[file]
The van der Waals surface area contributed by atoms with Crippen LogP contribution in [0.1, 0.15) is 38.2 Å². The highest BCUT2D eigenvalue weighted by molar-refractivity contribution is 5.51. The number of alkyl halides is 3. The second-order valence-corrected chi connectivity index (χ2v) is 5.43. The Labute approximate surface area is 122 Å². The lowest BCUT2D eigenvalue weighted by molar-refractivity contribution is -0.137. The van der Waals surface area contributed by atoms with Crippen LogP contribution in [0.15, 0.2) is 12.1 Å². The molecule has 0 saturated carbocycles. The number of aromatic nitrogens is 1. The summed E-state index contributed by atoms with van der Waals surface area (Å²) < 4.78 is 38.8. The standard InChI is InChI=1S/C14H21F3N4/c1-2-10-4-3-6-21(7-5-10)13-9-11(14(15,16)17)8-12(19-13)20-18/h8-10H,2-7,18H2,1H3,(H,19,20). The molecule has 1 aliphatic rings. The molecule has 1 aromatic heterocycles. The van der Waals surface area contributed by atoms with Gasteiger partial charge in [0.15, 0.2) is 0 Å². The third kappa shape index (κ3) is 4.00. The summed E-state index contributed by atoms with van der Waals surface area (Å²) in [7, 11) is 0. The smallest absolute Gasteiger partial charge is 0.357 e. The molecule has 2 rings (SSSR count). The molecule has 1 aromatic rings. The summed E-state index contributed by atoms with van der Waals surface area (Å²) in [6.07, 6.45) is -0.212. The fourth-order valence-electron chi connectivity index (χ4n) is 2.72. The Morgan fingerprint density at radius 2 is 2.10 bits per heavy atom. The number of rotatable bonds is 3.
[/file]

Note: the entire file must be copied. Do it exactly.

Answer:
The van der Waals surface area contributed by atoms with Crippen LogP contribution in [0.1, 0.15) is 38.2 Å². The highest BCUT2D eigenvalue weighted by molar-refractivity contribution is 5.51. The number of alkyl halides is 3. The second-order valence-corrected chi connectivity index (χ2v) is 5.43. The Labute approximate surface area is 122 Å². The lowest BCUT2D eigenvalue weighted by molar-refractivity contribution is -0.137. The van der Waals surface area contributed by atoms with Crippen LogP contribution in [0.15, 0.2) is 12.1 Å². The molecule has 0 saturated carbocycles. The number of aromatic nitrogens is 1. The summed E-state index contributed by atoms with van der Waals surface area (Å²) < 4.78 is 38.8. The standard InChI is InChI=1S/C14H21F3N4/c1-2-10-4-3-6-21(7-5-10)13-9-11(14(15,16)17)8-12(19-13)20-18/h8-10H,2-7,18H2,1H3,(H,19,20). The molecule has 1 aliphatic rings. The molecule has 1 aromatic heterocycles. The van der Waals surface area contributed by atoms with Gasteiger partial charge in [0.15, 0.2) is 0 Å². The third kappa shape index (κ3) is 4.00. The summed E-state index contributed by atoms with van der Waals surface area (Å²) in [7, 11) is 0. The smallest absolute Gasteiger partial charge is 0.357 e. The molecule has 2 rings (SSSR count). The molecule has 1 aromatic rings. The summed E-state index contributed by atoms with van der Waals surface area (Å²) in [6.07, 6.45) is -0.212. The fourth-order valence-electron chi connectivity index (χ4n) is 2.72. The Morgan fingerprint density at radius 2 is 2.10 bits per heavy atom. The number of rotatable bonds is 3.